Identical twins are less common than fraternal twins. Identical twins happen in about 3 to 5 out of every 1,000 births. While fraternal twins tend to run in families, identical twins don’t.
It’s a common misconception that fraternal twins have two placentas and identical twins share one. Dr. Peskin says that isn’t the case. The only way you know for sure whether twins are identical or fraternal is through DNA tests after delivery.
That’s because identical twins may have one or two placentas. It depends on how early the zygote splits. If the split happens earlier in their development, around three or four days after fertilization, they’ll create two separate placentas. If the split happens later, they may share a placenta.
“The issue with a single placenta in monozygotic twins is if there’s any sharing of blood vessels,” Dr. Peskin explains, “it’s called twin-to-twin transfusion syndrome, and it can cause one twin to get much more blood than the other. The result can be that one twin becomes very big and the other will be smaller or even underdeveloped.”
For that reason, and others, twin pregnancies are considered to be higher risk than singletons. People pregnant with twins and other multiples are recommended to have more prenatal testing and additional prenatal appointments to ensure healthy fetal development.
Rare types of twins
Fraternal and identical twins are by far the most common types of twins, but there are isolated cases of other kinds of twins. These twins tend to get attention on the news and in other media because they’re so uncommon. (Think: Scenarios you’re more likely to see on a medical soap opera than in real life.)
Conjoined twins happen in very rare cases where one zygote begins to split, but doesn’t completely separate. The result is two identical twins who share one or more organs.
“If the egg splits after about day seven post-fertilization, there is a risk of twins who share organs,” Dr. Peskin explains.
Conjoined twins can be connected in a number of ways — at the belly, chest, head and elsewhere. Dr. Peskin notes that these days, some conjoined twins may be separated, but not always. Separating conjoined twins is a decision left to parents in consultation with their health team and others.
Conjoined twins are estimated to occur only once in every 50,000 pregnancies.
Conjoined twins describe two fully formed fetuses that are connected.
Parasitic twins, on the other hand, are a type of twin where one twin is fully developed and the other is underdeveloped. The underdeveloped fetus is nonfunctional. It often doesn’t survive the pregnancy. The result may look like one person who has additional limbs or other organs.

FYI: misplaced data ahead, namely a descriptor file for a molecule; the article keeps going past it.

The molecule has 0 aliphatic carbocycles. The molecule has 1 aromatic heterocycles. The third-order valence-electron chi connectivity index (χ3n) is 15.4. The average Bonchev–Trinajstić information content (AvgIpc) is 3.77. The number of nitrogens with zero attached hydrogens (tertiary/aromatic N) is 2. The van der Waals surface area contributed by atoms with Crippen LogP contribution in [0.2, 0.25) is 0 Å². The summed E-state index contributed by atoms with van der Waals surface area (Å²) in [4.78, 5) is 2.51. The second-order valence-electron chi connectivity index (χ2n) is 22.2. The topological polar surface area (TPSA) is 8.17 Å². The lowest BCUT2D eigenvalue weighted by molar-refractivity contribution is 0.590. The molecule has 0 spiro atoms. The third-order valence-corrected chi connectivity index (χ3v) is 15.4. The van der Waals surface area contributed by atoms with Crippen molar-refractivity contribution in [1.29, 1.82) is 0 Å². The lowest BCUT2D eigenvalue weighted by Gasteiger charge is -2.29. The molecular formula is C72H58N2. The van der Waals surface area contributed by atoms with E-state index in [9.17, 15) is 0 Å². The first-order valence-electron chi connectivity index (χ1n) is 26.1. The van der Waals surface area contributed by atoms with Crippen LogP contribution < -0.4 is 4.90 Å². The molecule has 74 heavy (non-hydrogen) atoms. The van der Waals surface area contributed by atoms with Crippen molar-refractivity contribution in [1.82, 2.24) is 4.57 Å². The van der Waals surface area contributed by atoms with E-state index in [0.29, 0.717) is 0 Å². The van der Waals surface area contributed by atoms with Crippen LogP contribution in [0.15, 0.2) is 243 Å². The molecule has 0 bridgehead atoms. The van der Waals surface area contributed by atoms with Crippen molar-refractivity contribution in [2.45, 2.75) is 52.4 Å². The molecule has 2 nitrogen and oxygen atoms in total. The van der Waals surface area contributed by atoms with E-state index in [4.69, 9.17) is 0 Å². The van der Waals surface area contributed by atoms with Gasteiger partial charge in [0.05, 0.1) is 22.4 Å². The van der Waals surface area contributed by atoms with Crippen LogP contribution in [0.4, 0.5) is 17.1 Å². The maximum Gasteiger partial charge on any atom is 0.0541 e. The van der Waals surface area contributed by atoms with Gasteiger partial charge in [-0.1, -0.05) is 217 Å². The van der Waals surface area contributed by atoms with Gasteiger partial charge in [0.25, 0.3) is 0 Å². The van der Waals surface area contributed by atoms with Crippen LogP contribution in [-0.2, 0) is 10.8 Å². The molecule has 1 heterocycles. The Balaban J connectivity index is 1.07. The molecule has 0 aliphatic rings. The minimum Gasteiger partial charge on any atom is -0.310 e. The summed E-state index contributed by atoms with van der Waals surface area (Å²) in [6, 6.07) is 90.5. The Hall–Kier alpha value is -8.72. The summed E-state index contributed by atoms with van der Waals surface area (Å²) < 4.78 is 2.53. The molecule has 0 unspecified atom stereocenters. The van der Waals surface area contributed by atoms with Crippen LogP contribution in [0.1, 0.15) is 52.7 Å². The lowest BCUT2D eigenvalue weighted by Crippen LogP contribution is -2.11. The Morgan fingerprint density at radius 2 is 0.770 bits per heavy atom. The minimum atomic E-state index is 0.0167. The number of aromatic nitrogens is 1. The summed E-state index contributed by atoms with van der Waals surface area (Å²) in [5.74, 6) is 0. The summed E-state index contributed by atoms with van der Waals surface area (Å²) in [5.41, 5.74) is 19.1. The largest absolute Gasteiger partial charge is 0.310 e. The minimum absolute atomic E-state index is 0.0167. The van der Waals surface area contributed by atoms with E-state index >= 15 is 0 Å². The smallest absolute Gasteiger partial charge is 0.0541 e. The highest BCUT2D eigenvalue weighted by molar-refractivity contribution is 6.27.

Parasitic twins may develop similarly to conjoined twins, where one zygote doesn’t fully separate. Or they may come from two separately fertilized eggs that fuse together. In that case, one zygote stops growing on its own and remains attached to the twin.
Parasitic twins are believed to affect fewer than 1 in 1 million births worldwide.
Twins who are of different gestational ages
When a person is pregnant, they usually don’t ovulate again during pregnancy. Hormonal changes almost always prevent the release of another egg and don’t allow another embryo to form.
But in exceptional circumstances, an egg could be released during pregnancy. And that egg can become fertilized and grow.
It’s called superfetation. The result is two fetuses who are developmentally at different stages of growth because they were conceived separately. For context, there have only been about 10 confirmed cases of superfetation twins. Though they are gestationally different ages, they tend to be born together.
Twins with different fathers
In cases of superfetation, it’s possible for twins to have different fathers. Because the eggs are released at different times, they could be fertilized by sperm from two separate partners.
We’ve all heard that it takes one egg and one sperm to conceive. But in incredibly rare cases (as in, there are currently two cases on record), twins may be the result of two sperm fertilizing one egg.
A case study from 2019 describes a set of “half-identical twins.” Because they shared a placenta, doctors originally assumed they were identical twins. But when an ultrasound showed they had different genitalia, more testing was done.
Scientists say the twins share 100% of the DNA from their biological mother and 78% of DNA from their biological father.
The theory is that two different sperm fertilized the egg, and then the zygote split. That means the twins came from the same egg but share genetic material from each of the two different sperm.
Semi-identical twins (polar body twins)
You may have heard about another type of twinning known as semi-identical twins or polar body twins. Researchers say there haven’t been any identified cases of these kinds of twins and we don’t have a way to test for them. So, the idea that they could exist is more a theory than something we know for sure.
The idea is this: An unfertilized egg divides. That’s a normal part of the ovulation process. That results in one egg and one off-shoot called a polar body. The polar body is usually underdeveloped and generally disappears.
If, in theory, the polar body would be strong enough, it could be fertilized along with the egg. The result would be a set of twins that are somewhere in between fraternal and identical. That’s because they would come from the same egg but two different sperm.
Twins, triplets and even higher-level multiples are common in many mammals. European hedgehogs typically have nine at a time. But we humans tend to be more of a “one at a time” kind of species. And even though there turn out to be a lot of ways for twins to form, you’re most likely to meet fraternal and identical twins in your life.